Turkey's ruling Justice and Development Party (AKP) has lost its parliamentary majority in a general election that also saw the the pro-Kurdish Peoples' Democratic Party (HDP) secure seats for the first time.
President Recep Tayyip Erdogan had hoped that the AKP would receive enough of the vote to change the constitution into a presidential system, transferring executive powers to his position after dominating Turkish politics for more than a decade as a three-term AKP prime minister.
But nearly complete results suggest that Erdogan's plan will be blocked by the HDP, which appears to have crossed the 10 percent vote threshold required to enter parliament.
According to preliminary results published by the state-run Anadolu Agency, with 95 percent of the votes counted, the AKP is projected to win 259 seats in parliament, well shy of the 276 needed to form a government alone and far from the super majority (330 out of the 550 seats in parliament) required for constitutional change.
The AKP will likely now seek an unwelcome alliance with either of the second and third largest parties, the Republican People's Party (CHP) and Nationalist Movement Party (MHP). It's the biggest challenge to the ruling party's 13 years in power.
The race has been close and tense. On Friday, twin bomb blasts at an HDP rally in southern Diyarbakir killed four people and injured 200 others.
After news of the results spread, joyful HDP supporters took to the streets across the country.
The AKP were sure to garner a larger share of the vote than any of their rivals, and many of its supporters remained adamant that Erdogan is still the best man to lead Turkey. "It's what we need now… we need a strong leader," Firat, a 30-year old shopkeeper in Istanbul's Tophane neighborhood, told VICE news. "This government has been in power for 12 years, it saw Turkey developed as a success," he said, referring to recent economic growth.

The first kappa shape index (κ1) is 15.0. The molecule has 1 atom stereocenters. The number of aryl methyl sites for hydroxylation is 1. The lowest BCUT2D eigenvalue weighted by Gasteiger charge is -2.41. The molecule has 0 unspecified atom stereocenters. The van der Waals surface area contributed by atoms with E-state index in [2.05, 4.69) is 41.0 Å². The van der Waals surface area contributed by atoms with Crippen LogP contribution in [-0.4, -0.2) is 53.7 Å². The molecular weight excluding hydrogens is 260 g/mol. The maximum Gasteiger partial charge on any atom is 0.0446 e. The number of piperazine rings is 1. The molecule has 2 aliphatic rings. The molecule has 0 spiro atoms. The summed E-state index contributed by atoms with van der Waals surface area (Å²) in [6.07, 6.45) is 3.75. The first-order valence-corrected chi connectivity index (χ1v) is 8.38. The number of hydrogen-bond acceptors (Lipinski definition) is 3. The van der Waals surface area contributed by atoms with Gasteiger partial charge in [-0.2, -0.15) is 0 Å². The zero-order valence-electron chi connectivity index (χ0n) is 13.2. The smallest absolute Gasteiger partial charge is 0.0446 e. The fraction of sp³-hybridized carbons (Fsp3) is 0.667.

But in recent years, Erdogan has also continued to tighten control of the police, judiciary, and media. Journalists have been prosecuted for critical coverage, and even for insulting him on social media. Critics fear that an increase in power could further encourage these authoritarian tendencies.
Huseyin, 45, an HDP supporter, said he hoped that the pro-Kurdish party would pass the threshold and block Erdogan's plans. "It won't be good for the country [if Erdogan is succesful], he wants the Ottoman Empire to continue," he told VICE News outside a polling station in Okmeydani, Istanbul. "The disappearance of democracy, that's what the presidency means."
Gulseren, 62, who had just voted for the CHP, agreed, telling VICE News that stopping the president's plan was "very important for our future, and for our children's' future."
In order to cross the vital 10 percent threshold, the HDP needed to tempt voters who once backed other parties. The social-democratic MHP were most likely to lose out. The party's Beyogolu district head Murat Dogan told VICE News that he hoped to best the AKP in the polls, and said he "didn't care" about the HDP crossing the threshold.
Kurds have long faced discrimination and persecution in Turkey, and some in the CHP remain suspicious of them. Yasin, 22, said that he thought of the HDP as a "terrorist party," referring to supposed links with the outlawed Kurdistan Workers Party (PKK), which waged a 30-year insurgency against the Turkish government. "I don't want any favors from them at all," he told VICE News. "I don't trust them."